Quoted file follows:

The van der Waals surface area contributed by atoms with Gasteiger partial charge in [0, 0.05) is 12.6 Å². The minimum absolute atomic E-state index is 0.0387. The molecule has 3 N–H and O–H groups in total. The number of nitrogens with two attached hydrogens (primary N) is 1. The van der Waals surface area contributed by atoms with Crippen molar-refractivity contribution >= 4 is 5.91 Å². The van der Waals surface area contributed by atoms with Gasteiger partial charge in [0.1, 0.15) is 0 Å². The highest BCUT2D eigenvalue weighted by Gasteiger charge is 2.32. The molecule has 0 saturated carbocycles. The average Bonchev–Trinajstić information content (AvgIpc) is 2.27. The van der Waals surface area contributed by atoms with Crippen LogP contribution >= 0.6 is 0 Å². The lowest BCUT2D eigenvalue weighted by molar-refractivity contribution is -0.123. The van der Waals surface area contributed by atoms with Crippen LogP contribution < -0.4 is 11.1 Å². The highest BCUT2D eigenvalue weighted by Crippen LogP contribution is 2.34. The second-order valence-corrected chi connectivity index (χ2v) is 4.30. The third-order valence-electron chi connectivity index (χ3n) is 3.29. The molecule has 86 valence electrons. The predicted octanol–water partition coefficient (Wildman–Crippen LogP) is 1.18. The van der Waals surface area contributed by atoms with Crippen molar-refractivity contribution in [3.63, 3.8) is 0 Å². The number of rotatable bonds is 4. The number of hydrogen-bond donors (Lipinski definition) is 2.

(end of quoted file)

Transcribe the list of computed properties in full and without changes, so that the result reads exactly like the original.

The van der Waals surface area contributed by atoms with Gasteiger partial charge in [0, 0.05) is 12.6 Å². The minimum absolute atomic E-state index is 0.0387. The molecule has 3 N–H and O–H groups in total. The number of nitrogens with two attached hydrogens (primary N) is 1. The van der Waals surface area contributed by atoms with Crippen molar-refractivity contribution >= 4 is 5.91 Å². The van der Waals surface area contributed by atoms with Gasteiger partial charge in [0.1, 0.15) is 0 Å². The highest BCUT2D eigenvalue weighted by Gasteiger charge is 2.32. The molecule has 0 saturated carbocycles. The average Bonchev–Trinajstić information content (AvgIpc) is 2.27. The van der Waals surface area contributed by atoms with Crippen LogP contribution >= 0.6 is 0 Å². The lowest BCUT2D eigenvalue weighted by molar-refractivity contribution is -0.123. The van der Waals surface area contributed by atoms with Crippen LogP contribution < -0.4 is 11.1 Å². The highest BCUT2D eigenvalue weighted by Crippen LogP contribution is 2.34. The second-order valence-corrected chi connectivity index (χ2v) is 4.30. The third-order valence-electron chi connectivity index (χ3n) is 3.29. The molecule has 86 valence electrons. The predicted octanol–water partition coefficient (Wildman–Crippen LogP) is 1.18. The van der Waals surface area contributed by atoms with Crippen molar-refractivity contribution in [3.63, 3.8) is 0 Å². The number of rotatable bonds is 4. The number of hydrogen-bond donors (Lipinski definition) is 2.